There are various different types of malware and different ways that they have been built to infect systems. One of those types is called macro malware, which are essentially scripts that contain several commands for the automation of tasks for different applications through Microsoft Office documents. Characteristically, macro are provided as a mechanism for us to improve and work better with automations in Word, Excel etc.
Macros can be manipulated in Visual Basic for Applications (VBA) so that they can perform actions such as installing malicious malware.
Back in 1999, the infamous macro-virus Melissa was distributed via email using an attachment. When the Word document was opened it forwarded itself to the first 50 people in your Microsoft Outlook address book.
There was no defence against these kinds of macros in Word 1997 and Word 2000. After this incident, when Office XP was released in 2001, users were asked if they wanted to enable editing on all Word documents after they were opened to limit macros with embedded files. This is one of the main reasons why hackers stop using this technique.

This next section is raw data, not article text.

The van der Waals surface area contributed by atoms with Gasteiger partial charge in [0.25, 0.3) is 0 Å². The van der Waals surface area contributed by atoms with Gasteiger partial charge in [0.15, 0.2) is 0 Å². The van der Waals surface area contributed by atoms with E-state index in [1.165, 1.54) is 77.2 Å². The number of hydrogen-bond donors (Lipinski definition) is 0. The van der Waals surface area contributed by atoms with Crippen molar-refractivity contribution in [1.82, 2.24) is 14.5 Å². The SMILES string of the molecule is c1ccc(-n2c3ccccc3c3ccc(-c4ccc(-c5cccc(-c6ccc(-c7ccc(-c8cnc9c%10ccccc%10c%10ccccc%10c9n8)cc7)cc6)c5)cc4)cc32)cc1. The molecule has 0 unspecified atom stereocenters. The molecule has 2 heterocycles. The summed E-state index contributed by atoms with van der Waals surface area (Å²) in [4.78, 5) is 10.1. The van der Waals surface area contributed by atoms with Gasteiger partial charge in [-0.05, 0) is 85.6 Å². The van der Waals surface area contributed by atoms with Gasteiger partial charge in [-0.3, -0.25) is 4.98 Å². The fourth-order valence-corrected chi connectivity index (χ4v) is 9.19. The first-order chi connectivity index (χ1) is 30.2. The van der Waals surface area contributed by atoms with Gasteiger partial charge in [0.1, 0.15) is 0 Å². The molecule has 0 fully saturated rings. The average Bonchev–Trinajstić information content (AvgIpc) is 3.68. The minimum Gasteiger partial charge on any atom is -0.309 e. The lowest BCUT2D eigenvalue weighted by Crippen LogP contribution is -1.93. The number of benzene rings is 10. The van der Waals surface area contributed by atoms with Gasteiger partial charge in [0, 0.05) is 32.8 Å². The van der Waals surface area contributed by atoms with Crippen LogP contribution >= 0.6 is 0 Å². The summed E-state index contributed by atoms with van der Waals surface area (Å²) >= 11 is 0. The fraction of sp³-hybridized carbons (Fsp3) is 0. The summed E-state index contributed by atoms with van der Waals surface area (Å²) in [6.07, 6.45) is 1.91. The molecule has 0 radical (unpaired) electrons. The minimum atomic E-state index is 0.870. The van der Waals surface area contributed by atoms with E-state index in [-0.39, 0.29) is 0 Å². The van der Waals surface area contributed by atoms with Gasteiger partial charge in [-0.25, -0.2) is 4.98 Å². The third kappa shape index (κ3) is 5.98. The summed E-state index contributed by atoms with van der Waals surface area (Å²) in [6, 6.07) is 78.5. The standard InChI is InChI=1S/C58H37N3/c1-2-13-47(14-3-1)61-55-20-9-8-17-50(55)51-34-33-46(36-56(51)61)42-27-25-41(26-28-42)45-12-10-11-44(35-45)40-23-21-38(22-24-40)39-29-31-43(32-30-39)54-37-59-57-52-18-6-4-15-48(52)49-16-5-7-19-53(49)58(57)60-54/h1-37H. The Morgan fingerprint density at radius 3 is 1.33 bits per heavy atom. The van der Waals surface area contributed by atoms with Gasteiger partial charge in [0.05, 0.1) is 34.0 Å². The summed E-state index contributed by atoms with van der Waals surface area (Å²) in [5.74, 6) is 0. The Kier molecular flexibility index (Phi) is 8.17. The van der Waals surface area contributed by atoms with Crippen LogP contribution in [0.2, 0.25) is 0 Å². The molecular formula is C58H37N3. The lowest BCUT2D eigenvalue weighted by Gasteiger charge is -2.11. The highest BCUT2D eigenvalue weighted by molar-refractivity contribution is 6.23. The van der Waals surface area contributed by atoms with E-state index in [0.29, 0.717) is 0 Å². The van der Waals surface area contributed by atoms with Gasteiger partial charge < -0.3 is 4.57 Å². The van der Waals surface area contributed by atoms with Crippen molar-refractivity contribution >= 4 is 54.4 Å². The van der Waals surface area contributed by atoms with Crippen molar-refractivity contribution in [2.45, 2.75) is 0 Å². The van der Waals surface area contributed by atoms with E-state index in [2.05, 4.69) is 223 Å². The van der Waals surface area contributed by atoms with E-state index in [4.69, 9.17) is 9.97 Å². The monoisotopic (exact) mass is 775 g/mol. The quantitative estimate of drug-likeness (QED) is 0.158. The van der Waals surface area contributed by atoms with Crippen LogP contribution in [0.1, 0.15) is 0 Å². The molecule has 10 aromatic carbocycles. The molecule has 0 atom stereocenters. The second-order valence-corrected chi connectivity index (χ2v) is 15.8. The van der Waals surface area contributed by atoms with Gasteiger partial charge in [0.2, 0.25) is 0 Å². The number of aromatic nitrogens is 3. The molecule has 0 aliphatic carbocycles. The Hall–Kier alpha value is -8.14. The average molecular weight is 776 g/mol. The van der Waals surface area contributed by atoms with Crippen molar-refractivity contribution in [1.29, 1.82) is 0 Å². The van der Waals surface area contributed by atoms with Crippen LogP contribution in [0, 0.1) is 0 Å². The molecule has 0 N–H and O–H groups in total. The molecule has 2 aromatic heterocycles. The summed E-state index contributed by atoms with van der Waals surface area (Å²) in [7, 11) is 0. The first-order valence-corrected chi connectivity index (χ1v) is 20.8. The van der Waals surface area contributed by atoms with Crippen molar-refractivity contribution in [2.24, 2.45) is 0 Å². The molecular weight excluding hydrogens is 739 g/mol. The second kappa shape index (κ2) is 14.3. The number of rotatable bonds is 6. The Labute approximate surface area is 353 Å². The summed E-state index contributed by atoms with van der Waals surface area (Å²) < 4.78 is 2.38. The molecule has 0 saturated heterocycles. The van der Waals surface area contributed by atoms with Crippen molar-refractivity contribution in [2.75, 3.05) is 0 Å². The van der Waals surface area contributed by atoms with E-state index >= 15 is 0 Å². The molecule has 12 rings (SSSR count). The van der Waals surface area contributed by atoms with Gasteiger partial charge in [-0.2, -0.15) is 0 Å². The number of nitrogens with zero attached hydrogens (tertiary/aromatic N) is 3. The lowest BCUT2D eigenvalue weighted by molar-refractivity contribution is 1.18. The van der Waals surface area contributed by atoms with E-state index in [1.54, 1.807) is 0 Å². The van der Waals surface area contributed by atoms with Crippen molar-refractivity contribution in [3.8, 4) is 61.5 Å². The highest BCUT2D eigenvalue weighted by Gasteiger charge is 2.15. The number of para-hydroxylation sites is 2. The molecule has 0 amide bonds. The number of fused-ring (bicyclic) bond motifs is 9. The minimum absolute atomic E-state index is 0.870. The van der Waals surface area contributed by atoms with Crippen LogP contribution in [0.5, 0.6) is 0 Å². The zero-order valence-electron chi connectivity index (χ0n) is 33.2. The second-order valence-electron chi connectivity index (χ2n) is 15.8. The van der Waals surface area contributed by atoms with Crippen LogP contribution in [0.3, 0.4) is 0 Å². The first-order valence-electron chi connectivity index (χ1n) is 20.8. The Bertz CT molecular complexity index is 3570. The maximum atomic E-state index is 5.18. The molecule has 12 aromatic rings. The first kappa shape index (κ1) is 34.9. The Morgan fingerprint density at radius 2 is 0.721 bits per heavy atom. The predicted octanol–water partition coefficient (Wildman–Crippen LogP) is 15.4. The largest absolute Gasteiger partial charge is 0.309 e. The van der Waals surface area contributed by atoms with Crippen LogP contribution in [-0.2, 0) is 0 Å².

However it seems that the creators of macros are now trying to tempted users into opening and enabling the virus by writing eye-catching email title to make you want to open the document. Such as: “Here is the receipt of your recent purchase”, or “Here is the report you asked me to generate for you” or even “Here is the offer you requested”. So keep in mind that from Word XP onward, even if you open an attachment, macros can’t be run due to the protection you will see the following message:
NEVER click enable editing if you are unsure about a document; if you click enable, this gives the macro necessary permission to start running, and if your antivirus is not updated you may not even notice that your systems is infected.
How can I protect myself from macro-based attacks?
If you see strange emails with unrecognised attached documents that you never requested, avoid opening the document as there is a 90% chance it’s an infection. Especially if you don’t recognise the sender, it is likely to be an infected document attached.
There are some ways to avoid the infection however they are not 100% guaranteed:
- It is best to avoid enabling Marcos especially if you receive them from untrusted or unknown sources.
- If your company does not use macros in its daily tasks then completely disable macros in the office.
- Keep updating your Microsoft Office and Windows OS.
- Ensure that your antivirus or anti-malware software is updated automatically on a regular basis.